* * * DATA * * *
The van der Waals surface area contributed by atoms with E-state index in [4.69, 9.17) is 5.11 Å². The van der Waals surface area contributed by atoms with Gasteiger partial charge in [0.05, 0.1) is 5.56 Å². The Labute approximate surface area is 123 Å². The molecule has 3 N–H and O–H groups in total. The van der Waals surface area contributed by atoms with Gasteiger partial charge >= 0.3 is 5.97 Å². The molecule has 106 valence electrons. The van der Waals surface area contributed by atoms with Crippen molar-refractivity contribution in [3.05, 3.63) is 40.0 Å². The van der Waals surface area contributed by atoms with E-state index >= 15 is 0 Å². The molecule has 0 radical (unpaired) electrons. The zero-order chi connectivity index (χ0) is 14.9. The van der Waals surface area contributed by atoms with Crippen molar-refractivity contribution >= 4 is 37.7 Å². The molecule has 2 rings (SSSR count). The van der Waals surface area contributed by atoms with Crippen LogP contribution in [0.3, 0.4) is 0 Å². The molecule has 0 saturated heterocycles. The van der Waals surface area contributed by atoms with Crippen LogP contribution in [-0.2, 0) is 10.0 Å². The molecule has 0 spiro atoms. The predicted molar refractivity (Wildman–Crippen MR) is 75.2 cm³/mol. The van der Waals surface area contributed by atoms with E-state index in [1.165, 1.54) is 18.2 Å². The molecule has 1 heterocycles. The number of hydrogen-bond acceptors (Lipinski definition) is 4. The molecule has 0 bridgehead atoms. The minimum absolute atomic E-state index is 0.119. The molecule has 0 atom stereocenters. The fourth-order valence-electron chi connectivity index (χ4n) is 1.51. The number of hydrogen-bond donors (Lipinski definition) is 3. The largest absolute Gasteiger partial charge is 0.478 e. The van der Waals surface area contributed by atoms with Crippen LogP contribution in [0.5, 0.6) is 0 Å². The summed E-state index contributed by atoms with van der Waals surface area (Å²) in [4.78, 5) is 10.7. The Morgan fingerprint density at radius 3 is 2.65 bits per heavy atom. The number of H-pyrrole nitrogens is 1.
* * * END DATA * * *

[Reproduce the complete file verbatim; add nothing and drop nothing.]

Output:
The van der Waals surface area contributed by atoms with E-state index in [4.69, 9.17) is 5.11 Å². The van der Waals surface area contributed by atoms with Gasteiger partial charge in [0.05, 0.1) is 5.56 Å². The Labute approximate surface area is 123 Å². The molecule has 3 N–H and O–H groups in total. The van der Waals surface area contributed by atoms with Gasteiger partial charge >= 0.3 is 5.97 Å². The molecule has 106 valence electrons. The van der Waals surface area contributed by atoms with Crippen molar-refractivity contribution in [3.05, 3.63) is 40.0 Å². The van der Waals surface area contributed by atoms with E-state index >= 15 is 0 Å². The molecule has 0 radical (unpaired) electrons. The zero-order chi connectivity index (χ0) is 14.9. The van der Waals surface area contributed by atoms with Crippen molar-refractivity contribution >= 4 is 37.7 Å². The molecule has 2 rings (SSSR count). The van der Waals surface area contributed by atoms with Crippen LogP contribution in [0.3, 0.4) is 0 Å². The molecule has 0 saturated heterocycles. The van der Waals surface area contributed by atoms with Crippen LogP contribution in [-0.2, 0) is 10.0 Å². The molecule has 0 spiro atoms. The predicted molar refractivity (Wildman–Crippen MR) is 75.2 cm³/mol. The van der Waals surface area contributed by atoms with E-state index in [1.165, 1.54) is 18.2 Å². The molecule has 1 heterocycles. The number of hydrogen-bond acceptors (Lipinski definition) is 4. The molecule has 0 bridgehead atoms. The minimum absolute atomic E-state index is 0.119. The molecule has 0 atom stereocenters. The fourth-order valence-electron chi connectivity index (χ4n) is 1.51. The number of hydrogen-bond donors (Lipinski definition) is 3. The largest absolute Gasteiger partial charge is 0.478 e. The van der Waals surface area contributed by atoms with Crippen LogP contribution in [0.5, 0.6) is 0 Å². The summed E-state index contributed by atoms with van der Waals surface area (Å²) in [4.78, 5) is 10.7. The Morgan fingerprint density at radius 3 is 2.65 bits per heavy atom. The number of H-pyrrole nitrogens is 1.